We the People... Informed
Can Americans continue to enjoy their freedoms and liberty without understanding our country's history and laws? Are we losing certain freedoms due to our ignorance in these areas? If you're not a lawyer or politician, why would you look into such things? Can the average person even begin to understand these subjects? ...especially without listening to boring lectures of Congressmen on C-Span or reading really thick books? Do Americans today share any of the philosophies, goals, and/or social and political challenges of their ancestors?
This Section provides basic fundamentals to prepare you to consider the issues and discussions in the Enlightened Section.
Here we present documents that start to answer the question "Why?" Why did the Founding Fathers and others study the principles of government and law, and later risk their lives for these principles? Next we present the actual texts of the Declaration, Articles of Confederation, and the United States Constitution.
Documents in Support of Liberty
The Value of Ideas
Here in a very brief statement we consider the value of ideas - the differences between facts, theories, and illusions. Read it and start classifying your own ideas today. (And we thought everyone's ideas were "equal," especially ours.) Written by syndicated columnist Dr. Thomas Sowell. Here's a starting point for other Thomas Sowell resources online, including his home page.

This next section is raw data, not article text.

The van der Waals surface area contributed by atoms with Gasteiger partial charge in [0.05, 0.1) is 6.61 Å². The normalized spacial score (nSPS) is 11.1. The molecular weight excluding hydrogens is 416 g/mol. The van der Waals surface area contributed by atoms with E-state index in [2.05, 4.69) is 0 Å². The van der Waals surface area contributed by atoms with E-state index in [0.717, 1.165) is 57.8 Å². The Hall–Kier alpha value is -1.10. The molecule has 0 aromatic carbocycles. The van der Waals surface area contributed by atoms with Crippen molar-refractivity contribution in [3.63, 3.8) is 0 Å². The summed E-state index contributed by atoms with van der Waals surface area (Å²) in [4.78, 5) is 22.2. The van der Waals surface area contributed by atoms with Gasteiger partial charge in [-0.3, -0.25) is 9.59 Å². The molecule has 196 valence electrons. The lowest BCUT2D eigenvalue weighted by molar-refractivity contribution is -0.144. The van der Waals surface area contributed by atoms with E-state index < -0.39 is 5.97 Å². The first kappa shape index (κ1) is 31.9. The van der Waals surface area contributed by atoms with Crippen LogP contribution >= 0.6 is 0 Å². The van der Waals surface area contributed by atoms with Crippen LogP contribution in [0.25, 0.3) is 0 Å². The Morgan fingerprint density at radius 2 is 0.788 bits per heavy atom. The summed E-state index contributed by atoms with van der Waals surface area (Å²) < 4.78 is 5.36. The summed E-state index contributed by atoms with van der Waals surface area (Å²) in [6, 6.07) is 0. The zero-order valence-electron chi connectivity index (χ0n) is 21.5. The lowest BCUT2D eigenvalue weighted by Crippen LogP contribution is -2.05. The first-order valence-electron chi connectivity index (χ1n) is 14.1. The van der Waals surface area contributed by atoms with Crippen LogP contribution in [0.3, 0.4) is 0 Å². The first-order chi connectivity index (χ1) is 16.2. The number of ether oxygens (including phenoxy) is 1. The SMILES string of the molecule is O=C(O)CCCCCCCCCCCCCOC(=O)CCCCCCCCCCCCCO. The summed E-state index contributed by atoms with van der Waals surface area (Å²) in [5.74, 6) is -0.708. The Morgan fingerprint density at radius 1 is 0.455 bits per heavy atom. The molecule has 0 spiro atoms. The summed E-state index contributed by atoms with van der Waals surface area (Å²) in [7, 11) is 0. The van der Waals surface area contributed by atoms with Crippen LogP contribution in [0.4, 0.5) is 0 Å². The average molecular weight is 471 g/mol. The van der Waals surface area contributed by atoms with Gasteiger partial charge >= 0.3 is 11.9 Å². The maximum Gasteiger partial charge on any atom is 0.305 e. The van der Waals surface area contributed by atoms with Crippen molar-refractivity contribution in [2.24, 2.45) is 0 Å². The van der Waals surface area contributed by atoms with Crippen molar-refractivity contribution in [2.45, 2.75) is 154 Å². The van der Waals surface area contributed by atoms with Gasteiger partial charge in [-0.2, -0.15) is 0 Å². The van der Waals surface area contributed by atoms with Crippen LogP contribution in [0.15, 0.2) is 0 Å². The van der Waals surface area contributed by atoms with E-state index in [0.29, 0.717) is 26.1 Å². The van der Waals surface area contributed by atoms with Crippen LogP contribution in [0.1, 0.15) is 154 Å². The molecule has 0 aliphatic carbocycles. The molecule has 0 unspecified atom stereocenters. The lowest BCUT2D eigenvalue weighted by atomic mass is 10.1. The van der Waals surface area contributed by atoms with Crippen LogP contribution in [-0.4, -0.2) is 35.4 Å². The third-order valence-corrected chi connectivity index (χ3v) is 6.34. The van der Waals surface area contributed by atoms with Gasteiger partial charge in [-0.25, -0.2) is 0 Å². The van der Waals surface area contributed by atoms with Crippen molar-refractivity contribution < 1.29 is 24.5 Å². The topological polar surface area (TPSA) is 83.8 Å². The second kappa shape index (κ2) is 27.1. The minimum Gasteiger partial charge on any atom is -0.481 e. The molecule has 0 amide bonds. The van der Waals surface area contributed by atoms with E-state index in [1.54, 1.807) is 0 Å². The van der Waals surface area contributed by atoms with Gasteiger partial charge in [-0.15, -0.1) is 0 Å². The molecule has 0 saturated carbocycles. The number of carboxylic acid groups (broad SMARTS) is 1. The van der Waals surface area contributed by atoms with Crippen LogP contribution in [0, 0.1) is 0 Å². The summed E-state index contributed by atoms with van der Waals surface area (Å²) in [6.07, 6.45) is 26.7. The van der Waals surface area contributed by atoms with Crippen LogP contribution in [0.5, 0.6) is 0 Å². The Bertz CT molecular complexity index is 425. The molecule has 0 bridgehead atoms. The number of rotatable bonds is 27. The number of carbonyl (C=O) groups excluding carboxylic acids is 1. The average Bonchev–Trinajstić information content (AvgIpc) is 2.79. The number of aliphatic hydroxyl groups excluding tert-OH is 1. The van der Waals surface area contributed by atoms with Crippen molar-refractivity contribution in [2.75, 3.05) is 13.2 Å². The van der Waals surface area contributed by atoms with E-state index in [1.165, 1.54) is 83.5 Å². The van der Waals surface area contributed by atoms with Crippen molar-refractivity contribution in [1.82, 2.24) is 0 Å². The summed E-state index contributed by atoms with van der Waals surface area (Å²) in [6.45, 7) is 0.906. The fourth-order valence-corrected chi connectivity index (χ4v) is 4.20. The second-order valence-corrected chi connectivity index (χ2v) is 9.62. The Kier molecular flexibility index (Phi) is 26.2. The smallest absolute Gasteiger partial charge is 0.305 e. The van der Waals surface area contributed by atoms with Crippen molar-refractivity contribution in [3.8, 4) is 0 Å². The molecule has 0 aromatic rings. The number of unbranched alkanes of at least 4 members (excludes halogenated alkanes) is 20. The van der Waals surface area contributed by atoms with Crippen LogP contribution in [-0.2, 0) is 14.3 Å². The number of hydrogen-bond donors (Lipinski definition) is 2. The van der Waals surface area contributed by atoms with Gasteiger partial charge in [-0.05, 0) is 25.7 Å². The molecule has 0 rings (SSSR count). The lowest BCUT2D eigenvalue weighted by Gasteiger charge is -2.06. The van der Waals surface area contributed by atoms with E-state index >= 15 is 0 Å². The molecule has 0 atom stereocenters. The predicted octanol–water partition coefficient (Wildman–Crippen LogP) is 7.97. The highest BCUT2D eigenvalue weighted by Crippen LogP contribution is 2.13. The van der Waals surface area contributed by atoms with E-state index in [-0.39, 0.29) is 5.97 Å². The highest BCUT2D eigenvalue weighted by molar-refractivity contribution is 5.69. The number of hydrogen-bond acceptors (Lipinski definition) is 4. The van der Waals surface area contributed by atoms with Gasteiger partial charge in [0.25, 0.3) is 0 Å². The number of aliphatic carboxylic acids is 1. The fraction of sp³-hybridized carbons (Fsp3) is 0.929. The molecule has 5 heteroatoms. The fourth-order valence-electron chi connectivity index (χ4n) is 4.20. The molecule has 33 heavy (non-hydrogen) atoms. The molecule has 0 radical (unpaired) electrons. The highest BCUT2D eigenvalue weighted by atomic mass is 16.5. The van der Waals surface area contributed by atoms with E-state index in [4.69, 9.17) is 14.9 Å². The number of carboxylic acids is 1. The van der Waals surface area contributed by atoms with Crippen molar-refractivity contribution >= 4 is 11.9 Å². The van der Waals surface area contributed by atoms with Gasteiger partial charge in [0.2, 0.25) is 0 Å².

Putting Ideas Into Words, and How Words Affect Ideas
Here is an introduction to a dictionary from 1828 which provides clearer and more accurate definitions for the words used in the original writings of our country, and, not surprisingly, most of the words we still use today. We also compare dictionaries to determine their usefullness. Finally, we let British writer George Orwell explain the detrimental effects caused by the poor use of language. The items we consider here are universal to all subjects you might study.
American Dictionary of the English Language, Noah Webster 1828 - Best dictionary produced yet in our opinion. Shows the roots in other languages of the words we use, and provides extremely accurate meanings of words. Also, discusses "changes" in language, and the errors present in many modern dictionaries.
"Politics and the English Language" - Article by British author George Orwell discusses how the poor choice of words negatively affects all communication.
An English primer (a glossary translating political rhetoric into plain English) Article by Dr. Thomas Sowell helps us understand the words used by politicians and the mainstream news media. Did he read the Orwell article before writing this? Visit Dr. Sowell's column online and his website.
Is there such a thing as historical fact?
George Orwell comments on the concept of historical fact. From Looking Back on the Spanish War, (1943)
"They knew that government was a plain, simple, intelligible thing, founded in nature and reason, and quite comprehensible by common sense."
- John Adams, in reference to the virtues of the American forefathers.